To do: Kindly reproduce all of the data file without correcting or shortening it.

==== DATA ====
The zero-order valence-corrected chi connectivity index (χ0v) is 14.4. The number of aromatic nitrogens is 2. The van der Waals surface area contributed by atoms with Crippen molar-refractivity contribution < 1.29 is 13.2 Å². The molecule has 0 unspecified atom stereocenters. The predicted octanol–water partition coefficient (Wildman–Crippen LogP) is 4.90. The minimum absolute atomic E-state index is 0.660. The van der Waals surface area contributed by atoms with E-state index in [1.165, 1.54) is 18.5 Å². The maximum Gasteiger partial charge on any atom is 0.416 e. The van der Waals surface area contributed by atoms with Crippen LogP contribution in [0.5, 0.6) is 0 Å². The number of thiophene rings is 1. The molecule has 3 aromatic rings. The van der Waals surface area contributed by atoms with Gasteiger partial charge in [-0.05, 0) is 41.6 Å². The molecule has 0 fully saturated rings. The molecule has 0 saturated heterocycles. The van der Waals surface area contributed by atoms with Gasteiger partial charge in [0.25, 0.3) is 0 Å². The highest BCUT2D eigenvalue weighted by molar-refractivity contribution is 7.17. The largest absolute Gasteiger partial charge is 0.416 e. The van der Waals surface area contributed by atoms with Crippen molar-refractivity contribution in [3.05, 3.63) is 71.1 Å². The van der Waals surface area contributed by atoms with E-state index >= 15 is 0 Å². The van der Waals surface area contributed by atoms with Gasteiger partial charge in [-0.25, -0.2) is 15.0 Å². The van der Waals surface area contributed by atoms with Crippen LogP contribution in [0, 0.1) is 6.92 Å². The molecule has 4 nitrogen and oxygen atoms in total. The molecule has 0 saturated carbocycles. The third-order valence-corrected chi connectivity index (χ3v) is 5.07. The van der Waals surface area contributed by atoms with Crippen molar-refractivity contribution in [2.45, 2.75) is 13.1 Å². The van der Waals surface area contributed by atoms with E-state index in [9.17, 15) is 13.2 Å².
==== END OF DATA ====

The zero-order valence-corrected chi connectivity index (χ0v) is 14.4. The number of aromatic nitrogens is 2. The van der Waals surface area contributed by atoms with Crippen molar-refractivity contribution < 1.29 is 13.2 Å². The molecule has 0 unspecified atom stereocenters. The predicted octanol–water partition coefficient (Wildman–Crippen LogP) is 4.90. The minimum absolute atomic E-state index is 0.660. The van der Waals surface area contributed by atoms with E-state index in [1.165, 1.54) is 18.5 Å². The maximum Gasteiger partial charge on any atom is 0.416 e. The van der Waals surface area contributed by atoms with Crippen LogP contribution in [0.5, 0.6) is 0 Å². The number of thiophene rings is 1. The molecule has 3 aromatic rings. The van der Waals surface area contributed by atoms with Gasteiger partial charge in [-0.05, 0) is 41.6 Å². The molecule has 0 fully saturated rings. The molecule has 0 saturated heterocycles. The van der Waals surface area contributed by atoms with Gasteiger partial charge in [0.25, 0.3) is 0 Å². The highest BCUT2D eigenvalue weighted by molar-refractivity contribution is 7.17. The largest absolute Gasteiger partial charge is 0.416 e. The van der Waals surface area contributed by atoms with Crippen molar-refractivity contribution in [3.05, 3.63) is 71.1 Å². The van der Waals surface area contributed by atoms with E-state index >= 15 is 0 Å². The van der Waals surface area contributed by atoms with Gasteiger partial charge in [-0.25, -0.2) is 15.0 Å². The van der Waals surface area contributed by atoms with Crippen LogP contribution in [0, 0.1) is 6.92 Å². The molecule has 4 nitrogen and oxygen atoms in total. The molecule has 0 saturated carbocycles. The third-order valence-corrected chi connectivity index (χ3v) is 5.07. The van der Waals surface area contributed by atoms with Crippen molar-refractivity contribution in [2.45, 2.75) is 13.1 Å². The van der Waals surface area contributed by atoms with E-state index in [9.17, 15) is 13.2 Å².